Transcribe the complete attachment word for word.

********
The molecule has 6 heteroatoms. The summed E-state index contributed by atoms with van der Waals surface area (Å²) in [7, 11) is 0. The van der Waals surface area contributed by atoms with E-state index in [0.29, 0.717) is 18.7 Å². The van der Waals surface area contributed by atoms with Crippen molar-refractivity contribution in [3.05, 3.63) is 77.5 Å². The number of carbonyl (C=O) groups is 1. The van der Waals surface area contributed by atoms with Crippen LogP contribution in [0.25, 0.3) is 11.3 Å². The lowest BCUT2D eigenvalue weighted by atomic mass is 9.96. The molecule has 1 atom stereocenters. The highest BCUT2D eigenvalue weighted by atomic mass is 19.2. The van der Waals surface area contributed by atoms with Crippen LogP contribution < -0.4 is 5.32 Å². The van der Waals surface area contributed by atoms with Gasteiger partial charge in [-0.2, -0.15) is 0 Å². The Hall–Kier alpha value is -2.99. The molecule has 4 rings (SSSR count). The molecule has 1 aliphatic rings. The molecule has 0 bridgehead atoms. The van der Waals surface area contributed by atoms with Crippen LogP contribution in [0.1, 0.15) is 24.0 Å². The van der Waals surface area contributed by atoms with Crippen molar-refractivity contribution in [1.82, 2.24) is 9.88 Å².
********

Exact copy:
The molecule has 6 heteroatoms. The summed E-state index contributed by atoms with van der Waals surface area (Å²) in [7, 11) is 0. The van der Waals surface area contributed by atoms with E-state index in [0.29, 0.717) is 18.7 Å². The van der Waals surface area contributed by atoms with Crippen molar-refractivity contribution in [3.05, 3.63) is 77.5 Å². The number of carbonyl (C=O) groups is 1. The van der Waals surface area contributed by atoms with Crippen LogP contribution in [0.25, 0.3) is 11.3 Å². The lowest BCUT2D eigenvalue weighted by atomic mass is 9.96. The molecule has 1 atom stereocenters. The highest BCUT2D eigenvalue weighted by atomic mass is 19.2. The van der Waals surface area contributed by atoms with Crippen LogP contribution < -0.4 is 5.32 Å². The van der Waals surface area contributed by atoms with Gasteiger partial charge in [-0.2, -0.15) is 0 Å². The Hall–Kier alpha value is -2.99. The molecule has 4 rings (SSSR count). The molecule has 1 aliphatic rings. The molecule has 0 bridgehead atoms. The van der Waals surface area contributed by atoms with Crippen LogP contribution in [0.1, 0.15) is 24.0 Å². The van der Waals surface area contributed by atoms with Crippen molar-refractivity contribution in [1.82, 2.24) is 9.88 Å².